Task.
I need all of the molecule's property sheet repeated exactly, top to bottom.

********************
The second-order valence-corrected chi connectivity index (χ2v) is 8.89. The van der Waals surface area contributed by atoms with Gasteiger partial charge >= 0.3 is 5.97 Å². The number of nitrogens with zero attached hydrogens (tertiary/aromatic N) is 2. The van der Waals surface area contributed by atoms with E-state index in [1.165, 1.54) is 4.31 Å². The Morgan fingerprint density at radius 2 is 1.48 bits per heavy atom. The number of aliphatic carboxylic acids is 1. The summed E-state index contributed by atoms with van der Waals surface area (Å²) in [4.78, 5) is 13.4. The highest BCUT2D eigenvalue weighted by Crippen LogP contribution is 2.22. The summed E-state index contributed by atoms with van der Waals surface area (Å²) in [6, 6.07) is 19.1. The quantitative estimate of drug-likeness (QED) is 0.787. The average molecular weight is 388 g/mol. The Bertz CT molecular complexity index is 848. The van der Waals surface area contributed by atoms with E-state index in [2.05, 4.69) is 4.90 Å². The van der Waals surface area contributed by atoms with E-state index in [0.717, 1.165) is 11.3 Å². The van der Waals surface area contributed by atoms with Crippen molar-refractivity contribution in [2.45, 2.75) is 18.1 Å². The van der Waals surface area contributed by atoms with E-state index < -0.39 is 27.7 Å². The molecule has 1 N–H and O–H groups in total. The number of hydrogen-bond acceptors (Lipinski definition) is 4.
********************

The second-order valence-corrected chi connectivity index (χ2v) is 8.89. The van der Waals surface area contributed by atoms with Gasteiger partial charge >= 0.3 is 5.97 Å². The number of nitrogens with zero attached hydrogens (tertiary/aromatic N) is 2. The van der Waals surface area contributed by atoms with E-state index in [1.165, 1.54) is 4.31 Å². The Morgan fingerprint density at radius 2 is 1.48 bits per heavy atom. The number of aliphatic carboxylic acids is 1. The summed E-state index contributed by atoms with van der Waals surface area (Å²) in [4.78, 5) is 13.4. The highest BCUT2D eigenvalue weighted by Crippen LogP contribution is 2.22. The summed E-state index contributed by atoms with van der Waals surface area (Å²) in [6, 6.07) is 19.1. The quantitative estimate of drug-likeness (QED) is 0.787. The average molecular weight is 388 g/mol. The Bertz CT molecular complexity index is 848. The van der Waals surface area contributed by atoms with E-state index in [2.05, 4.69) is 4.90 Å². The van der Waals surface area contributed by atoms with E-state index in [0.717, 1.165) is 11.3 Å². The van der Waals surface area contributed by atoms with Crippen molar-refractivity contribution in [2.45, 2.75) is 18.1 Å². The van der Waals surface area contributed by atoms with E-state index < -0.39 is 27.7 Å². The molecule has 1 N–H and O–H groups in total. The number of hydrogen-bond acceptors (Lipinski definition) is 4.